How would you describe your brain fog?

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I find that recall is much slower and working memory is depleted (that makes it hard to do mental arithmetic and hard to make quick decisions because I can't keep all of the options in mind in order to compare them.) But my most persistent and exasperating problem is not being able to find things. I have instances when I look for something, can't find it, then someone points out that is directly in my field of vision! I loose one set of keys after another after another. Organizing my things is impossible if I'm tired. Also, although I can attend to things that are intrinsically interesting, such as reading, but if not, I just can't follow through. Someone gave me a fitbit but I just can't go through the steps of getting it set up. Also, I have a terrible memory for numbers!
 
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I can completely relate. It's maddening. My mid-70 yo parents are much sharper than I am. The answer is out there...just gotta keep searching. Neurotransmitter anomolies? Structural anomolies? Vascular anomolies? Thyroid imbalances? Hormonal imbalances? I don't know...yet, but something's gotta give.
 
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Sarah94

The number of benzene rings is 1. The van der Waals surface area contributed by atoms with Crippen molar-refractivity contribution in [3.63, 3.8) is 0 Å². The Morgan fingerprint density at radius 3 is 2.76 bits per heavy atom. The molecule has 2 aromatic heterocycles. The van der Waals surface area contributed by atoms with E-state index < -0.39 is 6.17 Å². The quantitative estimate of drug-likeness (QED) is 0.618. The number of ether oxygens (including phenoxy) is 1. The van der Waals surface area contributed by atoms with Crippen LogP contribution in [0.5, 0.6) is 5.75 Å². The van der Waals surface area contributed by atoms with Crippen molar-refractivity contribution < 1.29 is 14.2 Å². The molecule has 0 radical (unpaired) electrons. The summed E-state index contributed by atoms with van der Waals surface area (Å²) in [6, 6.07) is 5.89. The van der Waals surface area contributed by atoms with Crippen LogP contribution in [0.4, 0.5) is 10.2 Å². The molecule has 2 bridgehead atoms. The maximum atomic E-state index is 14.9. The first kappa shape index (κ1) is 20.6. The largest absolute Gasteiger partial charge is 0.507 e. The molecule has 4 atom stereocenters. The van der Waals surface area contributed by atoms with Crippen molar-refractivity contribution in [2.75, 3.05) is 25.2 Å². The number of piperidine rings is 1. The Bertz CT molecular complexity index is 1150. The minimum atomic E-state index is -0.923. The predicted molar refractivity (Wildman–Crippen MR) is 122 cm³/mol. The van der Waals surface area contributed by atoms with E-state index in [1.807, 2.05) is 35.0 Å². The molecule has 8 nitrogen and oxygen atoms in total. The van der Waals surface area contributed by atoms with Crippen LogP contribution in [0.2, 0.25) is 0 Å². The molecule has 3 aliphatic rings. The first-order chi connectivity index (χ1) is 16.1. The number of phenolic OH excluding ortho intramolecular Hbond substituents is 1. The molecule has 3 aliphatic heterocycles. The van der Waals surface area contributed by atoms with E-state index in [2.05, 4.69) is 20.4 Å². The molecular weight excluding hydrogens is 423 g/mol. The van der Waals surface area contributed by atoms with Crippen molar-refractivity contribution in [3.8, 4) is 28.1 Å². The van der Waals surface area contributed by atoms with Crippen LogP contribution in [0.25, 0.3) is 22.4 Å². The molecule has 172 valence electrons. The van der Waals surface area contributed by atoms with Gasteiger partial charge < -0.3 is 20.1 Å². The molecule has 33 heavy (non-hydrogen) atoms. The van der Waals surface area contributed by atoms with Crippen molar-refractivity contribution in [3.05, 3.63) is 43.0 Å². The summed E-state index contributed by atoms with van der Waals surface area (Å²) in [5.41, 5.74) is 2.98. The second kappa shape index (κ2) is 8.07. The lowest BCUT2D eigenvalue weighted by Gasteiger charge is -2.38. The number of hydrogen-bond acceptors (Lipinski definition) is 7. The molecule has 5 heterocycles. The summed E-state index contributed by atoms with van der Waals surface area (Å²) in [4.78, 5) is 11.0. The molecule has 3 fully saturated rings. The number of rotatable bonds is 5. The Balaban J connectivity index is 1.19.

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I don't get it as bad as I used to, but I think the best description I have is that it doesn't feel like there's enough room in my head for it to do the things it needs to do, to process all the information that's going into it; basically, like there's a spanner in the works. I think this makes more sense to me than anyone else though!
This is how it feels to me too.
And if I try too hard to use my brain within the too-small space in it, then the space just gets smaller and smaller.
 
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There's an accounting principle that correlates with what's you've described - FIFO - first in, first out. So, long-term memories are not created. It's as if the brain's random access memory is overworked and the hard drive is insufficient. Just plain ol' FUBARED.